Sunday, May 22, 2016

Another clogging season in the books (also soccer is done).

Last night was the final performance this season for Blake and Aubrey with their clogging. It was Aubrey's third year performing and Blake's first. Blake loved it and Lisa was so happy to have a son who enjoyed clogging. Aubrey is Lisa's little clone when it comes to clogging. Aubrey is always practicing her dance moves wherever she is. Whether in her room, in the shower, at the store, everywhere.
They both did wonderful this year at their competitions and won many awards. Last weekend was the nationals competition at Lagoon. When Aubrey's team performed their dance it was wonderful how you could feel Lisa was there smiling down on Aubrey. It brought me to tears (along with many other clogging moms who recognized it as well).

We also finally finished another soccer season. I didn't get very many photos because we had all 4 kids playing and that often meant 3-4 kids playing at the same time, so I was bouncing around from field to field. A big thanks to my parents for making the trek up twice a week to help me out with those soccer nights.

For Aubrey's final game her teammates and their moms got some flowers and a stuffed bear for Aubrey to show her how much they loved her and were there for her. The kids missed their two previous games because of Lisa's funeral and then when we left for Lake Powell. 

Monday, May 9, 2016

Lake Powell fishing trip

After Lisa's funeral last Saturday, I decided to take the kids on a fishing trip to Lake Powell that was focused on them in an effort to help them cope with the loss of their mom. I had been in contact with Wayne Gustaveson, the head of the Utah DWR at Lake Powell that manages the fisheries there. He offered to meet up with us on Monday and take us out on the lake and show us how to catch striped bass.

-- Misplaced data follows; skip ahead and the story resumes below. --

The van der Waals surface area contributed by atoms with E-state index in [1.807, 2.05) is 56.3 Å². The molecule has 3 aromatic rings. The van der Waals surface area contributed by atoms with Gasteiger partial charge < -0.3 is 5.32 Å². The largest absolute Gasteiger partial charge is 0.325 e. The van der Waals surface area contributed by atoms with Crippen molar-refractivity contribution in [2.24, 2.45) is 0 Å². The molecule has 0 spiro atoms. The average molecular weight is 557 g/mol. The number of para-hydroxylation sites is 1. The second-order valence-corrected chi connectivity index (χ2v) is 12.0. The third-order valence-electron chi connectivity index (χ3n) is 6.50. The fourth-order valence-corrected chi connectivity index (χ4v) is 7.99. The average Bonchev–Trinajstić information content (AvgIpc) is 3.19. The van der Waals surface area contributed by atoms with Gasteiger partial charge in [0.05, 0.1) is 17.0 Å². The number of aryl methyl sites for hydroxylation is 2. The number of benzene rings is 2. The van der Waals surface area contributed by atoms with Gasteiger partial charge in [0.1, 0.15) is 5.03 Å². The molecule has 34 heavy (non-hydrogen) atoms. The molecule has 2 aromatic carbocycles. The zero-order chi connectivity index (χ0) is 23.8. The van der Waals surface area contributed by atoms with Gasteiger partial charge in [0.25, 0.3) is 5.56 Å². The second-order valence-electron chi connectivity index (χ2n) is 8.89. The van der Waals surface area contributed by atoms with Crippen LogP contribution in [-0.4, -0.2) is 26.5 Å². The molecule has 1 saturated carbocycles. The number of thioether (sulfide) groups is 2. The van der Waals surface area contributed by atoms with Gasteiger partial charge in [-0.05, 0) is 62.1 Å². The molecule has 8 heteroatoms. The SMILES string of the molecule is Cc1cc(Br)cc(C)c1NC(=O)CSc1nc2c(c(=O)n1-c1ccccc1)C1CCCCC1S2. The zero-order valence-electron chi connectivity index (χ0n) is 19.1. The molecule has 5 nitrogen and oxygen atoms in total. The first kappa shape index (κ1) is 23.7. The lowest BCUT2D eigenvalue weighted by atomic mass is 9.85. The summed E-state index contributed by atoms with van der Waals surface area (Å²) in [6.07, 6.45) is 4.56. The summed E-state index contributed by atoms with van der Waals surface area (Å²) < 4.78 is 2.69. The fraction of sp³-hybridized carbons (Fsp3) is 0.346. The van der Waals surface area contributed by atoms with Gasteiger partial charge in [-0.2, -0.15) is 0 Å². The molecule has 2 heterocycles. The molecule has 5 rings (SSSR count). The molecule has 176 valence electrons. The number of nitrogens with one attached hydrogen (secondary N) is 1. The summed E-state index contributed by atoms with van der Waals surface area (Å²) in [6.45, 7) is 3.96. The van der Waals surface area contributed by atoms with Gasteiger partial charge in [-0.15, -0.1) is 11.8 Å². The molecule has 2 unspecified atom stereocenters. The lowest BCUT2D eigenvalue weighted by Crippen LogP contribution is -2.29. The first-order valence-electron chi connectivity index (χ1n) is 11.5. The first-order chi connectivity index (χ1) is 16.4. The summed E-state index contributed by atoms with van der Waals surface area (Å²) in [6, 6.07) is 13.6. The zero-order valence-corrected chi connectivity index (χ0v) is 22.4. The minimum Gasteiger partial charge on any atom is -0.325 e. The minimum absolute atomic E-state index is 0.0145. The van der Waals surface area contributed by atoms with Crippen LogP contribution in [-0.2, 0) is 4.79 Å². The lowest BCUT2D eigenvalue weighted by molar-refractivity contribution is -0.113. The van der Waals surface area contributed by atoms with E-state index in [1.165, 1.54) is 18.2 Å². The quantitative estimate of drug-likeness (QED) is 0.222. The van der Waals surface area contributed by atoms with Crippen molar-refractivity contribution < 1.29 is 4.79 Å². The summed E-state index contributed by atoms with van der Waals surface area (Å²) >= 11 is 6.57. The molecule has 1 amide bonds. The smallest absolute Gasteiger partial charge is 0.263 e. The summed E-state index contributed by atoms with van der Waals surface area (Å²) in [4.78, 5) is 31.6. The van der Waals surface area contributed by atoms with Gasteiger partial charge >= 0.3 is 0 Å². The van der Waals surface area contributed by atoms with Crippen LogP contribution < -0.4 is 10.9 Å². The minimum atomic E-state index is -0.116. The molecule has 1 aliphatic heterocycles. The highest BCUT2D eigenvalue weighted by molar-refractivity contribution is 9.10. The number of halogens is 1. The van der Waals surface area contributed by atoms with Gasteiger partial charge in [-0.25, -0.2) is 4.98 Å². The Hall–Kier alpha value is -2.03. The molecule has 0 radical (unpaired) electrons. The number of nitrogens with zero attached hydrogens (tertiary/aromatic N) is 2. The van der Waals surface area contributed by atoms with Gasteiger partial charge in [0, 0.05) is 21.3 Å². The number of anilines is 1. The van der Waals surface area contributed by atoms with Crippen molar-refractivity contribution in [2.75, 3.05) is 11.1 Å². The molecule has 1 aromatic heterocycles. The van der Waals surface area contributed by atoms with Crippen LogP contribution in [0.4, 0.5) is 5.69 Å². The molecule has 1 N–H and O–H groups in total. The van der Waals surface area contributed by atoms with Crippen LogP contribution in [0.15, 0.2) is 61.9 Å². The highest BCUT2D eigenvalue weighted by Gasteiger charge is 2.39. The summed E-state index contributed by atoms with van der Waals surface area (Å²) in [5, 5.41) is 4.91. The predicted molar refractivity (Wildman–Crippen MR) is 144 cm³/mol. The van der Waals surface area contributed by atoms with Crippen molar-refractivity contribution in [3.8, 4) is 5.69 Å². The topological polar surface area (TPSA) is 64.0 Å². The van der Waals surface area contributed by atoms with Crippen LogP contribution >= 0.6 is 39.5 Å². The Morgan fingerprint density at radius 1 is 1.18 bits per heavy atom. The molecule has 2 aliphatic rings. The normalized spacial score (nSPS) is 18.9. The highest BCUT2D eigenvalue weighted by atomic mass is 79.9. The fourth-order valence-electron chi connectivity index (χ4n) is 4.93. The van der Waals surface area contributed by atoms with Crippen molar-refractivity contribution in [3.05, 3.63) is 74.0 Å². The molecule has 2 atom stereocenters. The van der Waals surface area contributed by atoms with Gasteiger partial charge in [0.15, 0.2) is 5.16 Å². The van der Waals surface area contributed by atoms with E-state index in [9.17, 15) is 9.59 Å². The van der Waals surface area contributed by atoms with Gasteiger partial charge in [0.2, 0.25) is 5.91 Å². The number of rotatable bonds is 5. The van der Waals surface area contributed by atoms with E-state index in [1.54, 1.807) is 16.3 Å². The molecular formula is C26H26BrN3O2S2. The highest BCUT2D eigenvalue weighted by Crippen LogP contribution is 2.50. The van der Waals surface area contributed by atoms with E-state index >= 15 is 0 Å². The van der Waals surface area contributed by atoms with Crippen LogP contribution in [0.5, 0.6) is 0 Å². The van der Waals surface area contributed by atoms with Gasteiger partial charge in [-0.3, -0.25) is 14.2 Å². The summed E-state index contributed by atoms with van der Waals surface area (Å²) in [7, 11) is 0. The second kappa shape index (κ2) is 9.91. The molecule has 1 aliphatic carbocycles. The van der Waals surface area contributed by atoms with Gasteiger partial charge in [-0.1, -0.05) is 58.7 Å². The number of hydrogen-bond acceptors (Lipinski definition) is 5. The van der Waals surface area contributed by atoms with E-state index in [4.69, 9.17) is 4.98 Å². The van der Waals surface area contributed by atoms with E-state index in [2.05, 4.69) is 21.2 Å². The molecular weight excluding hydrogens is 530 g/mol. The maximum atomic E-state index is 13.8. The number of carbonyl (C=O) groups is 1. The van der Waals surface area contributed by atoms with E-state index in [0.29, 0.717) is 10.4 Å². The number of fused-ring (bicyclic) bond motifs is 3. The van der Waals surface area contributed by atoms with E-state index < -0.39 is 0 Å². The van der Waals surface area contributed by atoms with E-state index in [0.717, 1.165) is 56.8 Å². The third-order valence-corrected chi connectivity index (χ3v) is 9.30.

We pulled the boat down to Page, Arizona and went to Antelope Point marina where we were able to stay on the houseboat of a friend for a few days. We kept the houseboat at the marina the whole time but would go out on the lake in my little boat. 
We met up with Wayne at 11:00 on Monday to go do some fishing. He was incredibly generous to take time out of his day to teach us how to catch some stripers. I had never been striper fishing and was so confused as to where to even begin.  We first started out by the intake for the power plant. We were using anchovies on jig heads and were fishing at about 20-30 feet deep. Tucker caught one striper, but the action was really slow so we went up lake a little further to a little inlet. We caught a couple more, but still not much going on.

Then Wayne took us up Navajo canyon to try another spot. He had mentioned how that week at about 1:00 in the afternoon the fish started really biting, and that seemed to be the case again because right around 1:00 we started catching the stripers like crazy.

At one point Aubrey and Tucker caught a striper at the same time. I didn't have time to unhook each fish so I just netted them both. There were times that three of the kids would all have a fish on at the same time.